Do Corporations or LLCs Always Protect You?

llc-asset-protectionAs an experienced forensic CPA and fraud examiner, there is very little I have not seen. Often, there may be several versions of the accounting records: one for the business owner; one for the owner’s partners; one for the IRS and one for the spouse. Although I am being somewhat facetious, the reality of business records which stretch credibility whether by design, fraud, diverting of funds or for personal reasons can result in serious consequences.

Companies are sued for many reasons these days: discrimination, sexual harassment, fraudulent financial statements, failure to pay creditors, and more. Businesses incorporate for personal liability protection, among other considerations. A corporation or limited liability company creates a legal protection between the business owner and the acts of the entity if properly respected. That protection can include personal liability against the type of lawsuits previously mentioned. Otherwise the risk of conducting your business can run beyond the level of prudent risk to which you can afford or wish to be exposed. However, this protection is not an automatic entitlement. For instance, failure to pay governmental trust funds such as income taxes withheld from employees and sales taxes withheld from customers will become a personal liability.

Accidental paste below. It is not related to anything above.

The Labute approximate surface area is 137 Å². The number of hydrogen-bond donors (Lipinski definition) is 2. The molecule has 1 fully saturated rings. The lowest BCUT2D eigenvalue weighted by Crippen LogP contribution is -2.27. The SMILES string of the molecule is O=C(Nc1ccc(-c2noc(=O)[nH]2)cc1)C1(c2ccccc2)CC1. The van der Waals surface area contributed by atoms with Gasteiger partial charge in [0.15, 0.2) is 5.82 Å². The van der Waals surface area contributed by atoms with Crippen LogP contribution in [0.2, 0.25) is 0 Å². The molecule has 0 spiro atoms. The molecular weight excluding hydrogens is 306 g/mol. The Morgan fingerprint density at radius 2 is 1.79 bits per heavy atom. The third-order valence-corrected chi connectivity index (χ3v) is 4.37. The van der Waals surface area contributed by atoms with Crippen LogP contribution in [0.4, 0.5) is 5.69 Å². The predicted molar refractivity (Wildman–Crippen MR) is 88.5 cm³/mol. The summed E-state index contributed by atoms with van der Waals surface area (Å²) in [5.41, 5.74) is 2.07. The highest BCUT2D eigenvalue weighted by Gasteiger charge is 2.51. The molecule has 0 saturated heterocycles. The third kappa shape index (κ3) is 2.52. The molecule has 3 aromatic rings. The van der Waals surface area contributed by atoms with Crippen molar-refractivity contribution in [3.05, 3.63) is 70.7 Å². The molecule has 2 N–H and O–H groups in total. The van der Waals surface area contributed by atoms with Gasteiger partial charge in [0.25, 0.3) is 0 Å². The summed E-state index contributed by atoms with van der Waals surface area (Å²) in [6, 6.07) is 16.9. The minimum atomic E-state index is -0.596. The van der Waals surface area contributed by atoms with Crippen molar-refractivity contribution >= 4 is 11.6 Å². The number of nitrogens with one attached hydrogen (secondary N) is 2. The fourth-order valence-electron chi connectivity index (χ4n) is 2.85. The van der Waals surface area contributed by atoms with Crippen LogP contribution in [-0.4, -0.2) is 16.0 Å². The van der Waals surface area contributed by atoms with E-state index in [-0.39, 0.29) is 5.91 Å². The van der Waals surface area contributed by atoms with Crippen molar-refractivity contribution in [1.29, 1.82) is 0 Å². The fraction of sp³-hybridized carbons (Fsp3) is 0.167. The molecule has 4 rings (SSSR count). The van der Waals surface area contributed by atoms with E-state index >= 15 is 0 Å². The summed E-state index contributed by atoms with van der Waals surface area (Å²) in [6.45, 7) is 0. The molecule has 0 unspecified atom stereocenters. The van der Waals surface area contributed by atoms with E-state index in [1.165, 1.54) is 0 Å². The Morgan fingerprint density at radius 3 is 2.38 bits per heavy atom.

In addition there are many rules, regulations and requirements that owners must follow in operating their business. Violating these rules, regulations and requirements can actually void the liability protection against lawsuits and other liabilities. This illustrates the importance of responsible and diligent management of a corporation.

If a special purpose entity (a related corporation commonly owned) is used as a vehicle to commit a fraud, avoid obeying the law or perpetuating a wrongful purpose, the liability protection may be voided by the courts. Smatterings of these acts I have observed over the years through personal forensic analysis consist of:

  • Corporate debt knowingly incurred while the company is insolvent
  • Conducting the business as a sham to cover up some other activity
  • Failure to hold annual shareholder/board meetings or issue minutes in lieu of a meeting
  • Business formalities and recordkeeping are either ignored or treated with no respect.
  • Officer loans are not properly documented
  • Commingling of funds with the owners

Business owners may be putting themselves at personal risk by not operating their business responsibly and thereby jeopardizing the legal protection afforded by corporations and LLCs under normal conditions.

Dennis B. Kremer, CPA/ABV/CFF/CGMA/CVA